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Value production and struggle in the classroom: Teachers within, against and beyond capital

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To the extent that their labour produces value and surplus value, teachers are productive labourers. This paper discusses teachers' labour in relation to the production of new labour power, explores the extent to which it is alienated, and explains how it produces surplus value. But the classroom is also a site of struggle. The paper explores some of the ways in which teachers and students may both refuse capitalist work and create space in order to pursue alternative projects that better meet their own needs. To this extent, teachers and students are productive, not of value, but of struggle.
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... Education is part of the social process of producing pliable and compliant workers that accept as a natural fact that, in order just to reproduce themselves, they must expend their own labouring activity according to others' desires and goals, under the rule of capital's representatives (see Harvie, 2006;Hill & Maisuria, 2022). Only after the supersession of capitalism, once the satisfaction of human needs substitutes the imperatives of capital's self-expansion as the chief purpose of education, there will be grounds for the cultivation of critical thinking, i.e., dialectical thinking. ...
... Translated into education, the notion of labour-power as a 'conscious commodity' implies that humanity in the abstract is what turns classrooms into a site of a very determinate social praxis, namely, that of class struggle (Harvie, 2006, explicitly acknowledges this). Besides, since capital does not negate the human condition, but actualises it at this particular stage of development of the social forces of production (Starosta, 2016, 250), at the end of the day, this account does not acknowledge in the capital-form any insurmountable barrier to a veritably critical education, i.e., an approach to education based on the theoretical and methodological foundations of the Critique of Political Economy. ...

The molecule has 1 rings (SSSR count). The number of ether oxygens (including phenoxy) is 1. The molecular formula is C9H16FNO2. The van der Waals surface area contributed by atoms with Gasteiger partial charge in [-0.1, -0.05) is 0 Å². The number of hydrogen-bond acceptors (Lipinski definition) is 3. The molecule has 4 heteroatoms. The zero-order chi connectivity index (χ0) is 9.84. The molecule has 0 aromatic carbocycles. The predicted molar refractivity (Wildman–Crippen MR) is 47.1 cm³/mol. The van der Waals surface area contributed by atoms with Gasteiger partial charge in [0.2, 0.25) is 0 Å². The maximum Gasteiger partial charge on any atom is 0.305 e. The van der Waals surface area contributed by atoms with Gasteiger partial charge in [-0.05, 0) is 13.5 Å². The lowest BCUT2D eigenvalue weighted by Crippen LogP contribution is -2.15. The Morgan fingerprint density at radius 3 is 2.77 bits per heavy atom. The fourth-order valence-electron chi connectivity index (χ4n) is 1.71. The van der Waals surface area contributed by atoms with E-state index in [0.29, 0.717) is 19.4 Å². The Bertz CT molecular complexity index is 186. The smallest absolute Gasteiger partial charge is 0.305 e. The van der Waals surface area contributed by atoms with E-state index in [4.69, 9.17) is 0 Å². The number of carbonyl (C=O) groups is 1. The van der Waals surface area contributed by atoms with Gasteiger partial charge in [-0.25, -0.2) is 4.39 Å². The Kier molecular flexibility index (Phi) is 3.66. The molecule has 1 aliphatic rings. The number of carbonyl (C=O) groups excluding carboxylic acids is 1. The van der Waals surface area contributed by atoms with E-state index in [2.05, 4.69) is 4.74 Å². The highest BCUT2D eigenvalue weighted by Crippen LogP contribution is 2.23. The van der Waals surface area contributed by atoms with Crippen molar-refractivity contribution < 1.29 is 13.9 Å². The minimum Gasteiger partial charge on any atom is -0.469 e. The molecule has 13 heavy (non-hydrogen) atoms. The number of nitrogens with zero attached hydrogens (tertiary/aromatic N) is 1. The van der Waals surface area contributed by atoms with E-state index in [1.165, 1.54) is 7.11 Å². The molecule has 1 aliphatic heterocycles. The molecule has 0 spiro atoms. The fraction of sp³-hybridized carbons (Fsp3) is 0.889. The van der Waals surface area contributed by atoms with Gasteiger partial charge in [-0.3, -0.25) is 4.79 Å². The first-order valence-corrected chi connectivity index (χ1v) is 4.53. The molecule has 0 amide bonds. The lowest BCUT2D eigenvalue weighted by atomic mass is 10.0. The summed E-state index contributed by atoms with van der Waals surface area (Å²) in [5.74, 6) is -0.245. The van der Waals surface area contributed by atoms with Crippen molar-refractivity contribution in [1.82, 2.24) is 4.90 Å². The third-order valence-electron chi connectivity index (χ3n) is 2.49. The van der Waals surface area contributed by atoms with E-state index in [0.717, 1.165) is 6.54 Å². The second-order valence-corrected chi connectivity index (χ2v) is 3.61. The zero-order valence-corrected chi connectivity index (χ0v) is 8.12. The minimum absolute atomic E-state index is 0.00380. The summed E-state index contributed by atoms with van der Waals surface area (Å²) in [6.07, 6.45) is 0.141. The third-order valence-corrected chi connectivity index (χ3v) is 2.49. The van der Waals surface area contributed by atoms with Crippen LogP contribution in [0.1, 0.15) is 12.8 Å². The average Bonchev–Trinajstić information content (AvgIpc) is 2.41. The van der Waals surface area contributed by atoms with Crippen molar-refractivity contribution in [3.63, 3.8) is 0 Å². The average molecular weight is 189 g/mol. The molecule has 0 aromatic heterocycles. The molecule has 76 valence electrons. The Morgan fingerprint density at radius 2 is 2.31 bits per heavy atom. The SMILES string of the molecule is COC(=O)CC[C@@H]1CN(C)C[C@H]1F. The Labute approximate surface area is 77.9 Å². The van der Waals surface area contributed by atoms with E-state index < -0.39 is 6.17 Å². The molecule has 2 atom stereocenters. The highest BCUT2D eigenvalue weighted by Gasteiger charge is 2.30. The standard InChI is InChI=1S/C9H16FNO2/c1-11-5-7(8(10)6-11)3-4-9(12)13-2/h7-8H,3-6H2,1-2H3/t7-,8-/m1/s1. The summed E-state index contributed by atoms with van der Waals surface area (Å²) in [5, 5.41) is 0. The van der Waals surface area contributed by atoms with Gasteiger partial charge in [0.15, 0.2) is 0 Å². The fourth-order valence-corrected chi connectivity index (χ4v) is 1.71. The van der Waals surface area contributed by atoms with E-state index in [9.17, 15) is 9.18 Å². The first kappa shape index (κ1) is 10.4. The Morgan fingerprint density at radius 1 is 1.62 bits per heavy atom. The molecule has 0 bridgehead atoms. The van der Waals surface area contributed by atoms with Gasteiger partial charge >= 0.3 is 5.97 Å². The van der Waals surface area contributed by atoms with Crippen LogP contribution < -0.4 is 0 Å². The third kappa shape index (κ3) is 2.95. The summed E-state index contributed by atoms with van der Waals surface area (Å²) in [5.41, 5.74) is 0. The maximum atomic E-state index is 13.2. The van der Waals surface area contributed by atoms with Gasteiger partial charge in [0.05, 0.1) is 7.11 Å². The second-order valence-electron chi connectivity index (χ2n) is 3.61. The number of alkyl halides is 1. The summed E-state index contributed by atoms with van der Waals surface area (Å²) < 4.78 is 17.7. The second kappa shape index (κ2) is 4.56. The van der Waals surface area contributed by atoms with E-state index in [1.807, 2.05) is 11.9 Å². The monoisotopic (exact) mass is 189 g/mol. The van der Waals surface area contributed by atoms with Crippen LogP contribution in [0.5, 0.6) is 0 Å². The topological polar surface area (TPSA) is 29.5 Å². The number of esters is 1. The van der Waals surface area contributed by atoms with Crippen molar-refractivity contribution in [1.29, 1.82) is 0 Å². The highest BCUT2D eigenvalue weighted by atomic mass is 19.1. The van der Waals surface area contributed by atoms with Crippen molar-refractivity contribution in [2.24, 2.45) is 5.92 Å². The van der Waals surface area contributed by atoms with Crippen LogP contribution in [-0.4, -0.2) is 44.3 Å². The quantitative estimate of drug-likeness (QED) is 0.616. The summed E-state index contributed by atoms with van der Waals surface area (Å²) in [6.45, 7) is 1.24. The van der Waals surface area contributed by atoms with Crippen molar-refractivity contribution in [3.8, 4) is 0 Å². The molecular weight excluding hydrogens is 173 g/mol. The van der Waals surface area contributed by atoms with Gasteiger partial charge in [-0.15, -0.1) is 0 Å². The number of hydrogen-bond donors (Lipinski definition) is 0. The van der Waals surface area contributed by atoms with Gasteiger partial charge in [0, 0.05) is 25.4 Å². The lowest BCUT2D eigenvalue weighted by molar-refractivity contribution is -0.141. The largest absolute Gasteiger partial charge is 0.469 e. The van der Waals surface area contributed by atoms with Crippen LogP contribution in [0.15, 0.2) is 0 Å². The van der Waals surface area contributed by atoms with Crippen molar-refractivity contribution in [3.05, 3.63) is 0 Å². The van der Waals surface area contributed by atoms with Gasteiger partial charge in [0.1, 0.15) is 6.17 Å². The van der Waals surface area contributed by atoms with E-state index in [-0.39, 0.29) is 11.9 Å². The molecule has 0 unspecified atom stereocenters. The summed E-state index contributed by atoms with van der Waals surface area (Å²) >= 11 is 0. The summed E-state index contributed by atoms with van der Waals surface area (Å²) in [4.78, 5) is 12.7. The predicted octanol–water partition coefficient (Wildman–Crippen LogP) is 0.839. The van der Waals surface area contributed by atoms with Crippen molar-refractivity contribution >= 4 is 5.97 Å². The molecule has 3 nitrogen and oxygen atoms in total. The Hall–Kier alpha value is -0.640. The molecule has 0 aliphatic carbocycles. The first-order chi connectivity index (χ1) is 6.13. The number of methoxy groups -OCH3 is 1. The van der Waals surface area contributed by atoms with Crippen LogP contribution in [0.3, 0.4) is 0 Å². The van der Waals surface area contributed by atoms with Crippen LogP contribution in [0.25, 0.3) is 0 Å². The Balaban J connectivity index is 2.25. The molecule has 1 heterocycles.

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Bourgeois-based approaches to 'critical thinking' are failing to help students develop self-reflexivity and the capacity to think critically about the world. This circumstance has led some Marxist authors to claim that dialectics is the real form of critical thinking, so it should be introduced into teaching/learning activities. This advocacy for dialectical thinking has not been translated thus far into concrete course programmes or syllabi that help understand how such a Marxian-informed approach to education might be worked out, nor do these authors have systematically reflected on the potentialities and limitations that the embedment of dialectics into teaching may bear. This paper addresses both aspects in the light of a particular case study-the design and implementation of a course in Science Communication for graduates that has the theoretical and methodological foundations of the Critique of Political Economy as it basis. It thus outlines the contours of the study programme of that course; comments on what are the material bases on which this proposal finds its conditions of existence, and, relatedly, what are the advantages that this Marxian-inspired perspective vis-à-vis other approaches to 'critical thinking'; and theorises on whether it is possible to unpack the full potential of dialectical thought within the boundaries of capitalist education. The enquiry concludes that, insofar as the capital-form is a fetter for the development of the productive forces of society, it impinges on any Marxian-informed approach to teaching/learning activities in several ways.